Welcome back, everyone, and happy (almost) weekend! As December is quickly passing by, we thought this would be the perfect time to recenter around end-of-year compensation discussions. Keep reading below to find out what employees should typically expect about merit increases, bonus incentives, and general salary discussions that will take place over the next few weeks!
End-of-Year Merit Increase
Merit increases are an employer favorite as they are defined by Forbes as a “financial incentive you give your employees based on performance. It’s designed to recognize their hard work and motivate them. As long as you implement it properly, a merit increase may also increase productivity and retain employees.” A win-win for both the employer and employee, merit increases are centered around individual performance and are a great way to differentiate yourself from the rest of the team and draw attention toward the way you’ve exceeded personal goals. For this reason, we highly encourage you to keep track of little and large wins throughout the year. Whether you use an online app like ‘One Note’ or a piece of paper, ensuring that you remember all of the accomplishments you’ve achieved will prove an incredibly useful tool in advocating for why you deserve a merit increase!
Another key component of many offer letters and roles is their bonus incentive; it’s more likely than not that a bonus is tied to your overall compensation package. What does this mean? Likely that, at the end of the year, and depending on company performance (and potentially a mix of personal and company!), you’ll be awarded a bonus on top of your salary. Bonus percentages have incredibly different ranges depending on the industry, so it’s important to keep up to date with your industry trends, salary, and bonus trackers, and ensure you’re properly compensated based on your title and job function.
General Salary Discussions
- Educate Yourself on Company Policies: Above all, we are firm believers in engaging in any type of preparation before meeting with leadership. Whether this is a weekly touch base or an annual compensation discussion, entering into the conversation with a clear understanding of what to expect is the best way to come across as knowledgeable, responsible, and accountable. You can often access this type of information in your offer letter, goal setting, on an HR portal, or otherwise noted on your internal company page. Anticipate engaging in approximately 30 minutes of investigation, and jotting down any notes about metrics to take into the conversation (ex: target bonus rate, average compensation increase, company performance percentage annual earnings, etc.).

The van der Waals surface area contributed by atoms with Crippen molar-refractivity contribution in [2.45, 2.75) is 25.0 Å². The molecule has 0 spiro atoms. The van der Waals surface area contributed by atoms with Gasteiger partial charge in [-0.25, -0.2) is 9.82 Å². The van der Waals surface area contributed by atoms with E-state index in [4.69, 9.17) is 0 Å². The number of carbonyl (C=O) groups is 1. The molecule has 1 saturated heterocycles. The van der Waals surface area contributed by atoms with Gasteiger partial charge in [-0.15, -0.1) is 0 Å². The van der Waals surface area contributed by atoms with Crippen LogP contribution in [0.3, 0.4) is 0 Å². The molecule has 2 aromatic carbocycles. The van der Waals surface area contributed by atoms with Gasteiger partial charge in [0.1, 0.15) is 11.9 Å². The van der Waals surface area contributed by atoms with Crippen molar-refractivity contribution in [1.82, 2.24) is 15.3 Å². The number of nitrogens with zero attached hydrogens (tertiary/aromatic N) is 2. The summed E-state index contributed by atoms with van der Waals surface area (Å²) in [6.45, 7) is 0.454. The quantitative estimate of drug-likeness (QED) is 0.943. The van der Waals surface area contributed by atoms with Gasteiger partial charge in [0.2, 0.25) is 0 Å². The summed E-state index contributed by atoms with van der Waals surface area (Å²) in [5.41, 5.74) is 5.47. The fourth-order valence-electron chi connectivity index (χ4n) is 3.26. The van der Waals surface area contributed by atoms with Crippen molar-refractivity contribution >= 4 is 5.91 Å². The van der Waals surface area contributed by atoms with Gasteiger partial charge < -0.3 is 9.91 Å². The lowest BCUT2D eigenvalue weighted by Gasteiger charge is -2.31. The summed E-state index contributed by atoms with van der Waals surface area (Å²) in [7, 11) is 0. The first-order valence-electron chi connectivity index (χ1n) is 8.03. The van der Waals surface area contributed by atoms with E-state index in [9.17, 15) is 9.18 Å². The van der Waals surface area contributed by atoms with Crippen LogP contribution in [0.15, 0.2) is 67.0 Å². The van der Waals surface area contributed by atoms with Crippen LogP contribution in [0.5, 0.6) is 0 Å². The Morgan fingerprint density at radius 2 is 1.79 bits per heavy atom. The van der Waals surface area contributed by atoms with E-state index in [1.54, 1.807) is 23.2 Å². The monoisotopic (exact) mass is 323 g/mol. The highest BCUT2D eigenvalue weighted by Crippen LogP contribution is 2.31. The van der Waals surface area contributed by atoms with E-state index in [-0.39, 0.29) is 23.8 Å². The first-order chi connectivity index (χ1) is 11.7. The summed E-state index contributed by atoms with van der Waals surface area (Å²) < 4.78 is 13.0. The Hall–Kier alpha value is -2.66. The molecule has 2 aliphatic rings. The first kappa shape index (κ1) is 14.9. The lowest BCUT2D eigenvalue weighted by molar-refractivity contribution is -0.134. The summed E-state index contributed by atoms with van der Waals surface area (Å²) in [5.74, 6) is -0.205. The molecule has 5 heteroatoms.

- Express Gratitude: Additionally, no matter what happens, showing grace in the conversation by thanking your manager and any additional leadership is a key strategy for composing yourself and creating a positive atmosphere for years to come. After all, your manager wants the best for you, and any feedback is given so that you can achieve your greatest potential! If you didn’t attain the bonus or merit increase that you had hoped for, this is a great time to hone in on and clarify the critique you’ve received to incorporate it into your growth for next year.
- Ask Questions and Gain Clarity! On that note, ask questions! You should leave compensation discussions feeling well-informed about current performance, how to grow over the next year, and how to track metrics that tie into bonus or merit increases.
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